If you find that all of your VMs are running inexplicably slow, try decreasing the amount of RAM to your VMs. Don’t choke them but using what’s recommended for a physical machine should be sufficient for most applications.

In tackling workload and VM host combinations, you may believe that separating those workloads and assigning a single workload per VM is correct but it isn’t. It is less efficient. For example, if you have a high CPU workload such as a web server and a high Disk I/O workload such as a database, they should be combined into a single VM. The reason for the increased efficiency is that the two workloads require different resources, in other words, their workloads don’t overlap.

Combine workloads that use different resources. You’ll create more efficient VMs and better utilize CPU, memory, and network bandwidth.

Breaking down workloads into their resource usage components may help you to better combine and separate those workloads to create a more efficient virtual infrastructure. By making good workload management decisions, your job as administrator becomes easier, your users will be happier, your management will continue to embrace virtualization as a clearly valuable technology, and ultimately you’ll enjoy greater job satisfaction.

Keep a close watch on utilization with capacity and performance tools and make adjustments as necessary to your environment. Finally, don’t be afraid to remove resources that are being wasted and return them to the available pool.

Workload Combination and Separation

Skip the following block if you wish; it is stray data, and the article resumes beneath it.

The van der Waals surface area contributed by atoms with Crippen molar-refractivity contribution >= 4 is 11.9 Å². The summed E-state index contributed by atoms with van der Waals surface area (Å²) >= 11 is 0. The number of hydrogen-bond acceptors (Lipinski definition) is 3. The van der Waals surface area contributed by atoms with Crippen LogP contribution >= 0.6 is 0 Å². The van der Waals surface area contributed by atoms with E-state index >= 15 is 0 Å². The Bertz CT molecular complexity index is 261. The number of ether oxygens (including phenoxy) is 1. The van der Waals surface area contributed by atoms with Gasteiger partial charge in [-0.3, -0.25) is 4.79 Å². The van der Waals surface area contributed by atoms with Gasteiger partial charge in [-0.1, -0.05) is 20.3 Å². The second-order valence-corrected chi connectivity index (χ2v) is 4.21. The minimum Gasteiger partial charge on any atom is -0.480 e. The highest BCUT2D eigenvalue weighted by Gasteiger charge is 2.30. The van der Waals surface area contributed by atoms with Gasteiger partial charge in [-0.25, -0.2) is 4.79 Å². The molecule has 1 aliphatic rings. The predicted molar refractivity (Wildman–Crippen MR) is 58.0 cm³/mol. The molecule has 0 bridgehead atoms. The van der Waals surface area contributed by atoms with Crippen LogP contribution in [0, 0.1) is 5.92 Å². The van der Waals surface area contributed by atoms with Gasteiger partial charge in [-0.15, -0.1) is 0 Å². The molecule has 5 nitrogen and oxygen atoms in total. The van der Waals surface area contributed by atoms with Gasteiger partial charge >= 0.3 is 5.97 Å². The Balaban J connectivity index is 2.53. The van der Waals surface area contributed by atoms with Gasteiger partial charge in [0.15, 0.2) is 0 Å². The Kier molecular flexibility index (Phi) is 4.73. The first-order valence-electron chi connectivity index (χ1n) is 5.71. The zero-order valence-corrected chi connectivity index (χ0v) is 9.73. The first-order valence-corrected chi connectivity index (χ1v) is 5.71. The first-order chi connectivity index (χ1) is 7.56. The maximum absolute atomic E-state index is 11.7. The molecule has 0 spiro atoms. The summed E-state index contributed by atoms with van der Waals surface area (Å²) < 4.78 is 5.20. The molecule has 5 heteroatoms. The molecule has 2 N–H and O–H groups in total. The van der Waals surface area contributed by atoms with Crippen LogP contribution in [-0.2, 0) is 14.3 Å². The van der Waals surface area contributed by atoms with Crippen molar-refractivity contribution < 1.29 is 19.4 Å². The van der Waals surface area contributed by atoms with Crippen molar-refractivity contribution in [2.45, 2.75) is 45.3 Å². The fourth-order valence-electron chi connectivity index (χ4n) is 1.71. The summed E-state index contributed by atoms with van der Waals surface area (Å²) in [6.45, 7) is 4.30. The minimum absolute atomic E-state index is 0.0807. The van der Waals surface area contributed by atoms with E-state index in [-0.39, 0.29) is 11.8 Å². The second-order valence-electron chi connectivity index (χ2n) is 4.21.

• Use OS-Level Virtualization Where Possible
  • Use SAN for Disk I/O Intensive Applications
  • Allocate Appropriate Amount of RAM
  • Combine Non-Overlapping Workloads
  • Separate Similar Workloads
Kenneth Hess is a Linux evangelist and freelance technical writer on a variety of open source topics including Linux, SQL, databases, and web services. Ken can be reached via his website at http://www.kenhess.com. Practical Virtualization Solutions by Kenneth Hess and Amy Newman is available now.

Comments on "Walking the Workload Tightrope Part Three"


I agree in the most of the hints… except in combining non-overlapping workloads, that should be considered carefully. Although this technique could optimize the overall workload execution in the virtualized infrastructure, it also penalizes other things. In particular, it breaks application isolation, which is bad from the point of view of faults, maintenance, etc.

Let me clarify with an example. Consider the same case you mention: a CPU intensive application and a disk intensive application coexisting in the same VM. A single OS hang will break both applications (while if they were separated in the VM, it only comprises one of the applications). In addition, if some maintenance operation is required for either the CPU or the database application (i.e. an OS reboot due to the administrator needs to increase VM assigned RAM), this operation penalizes the other application.

In summary, consider not only workload efficiency when combining non-overlapping workloads, but also how it impacts application isolation.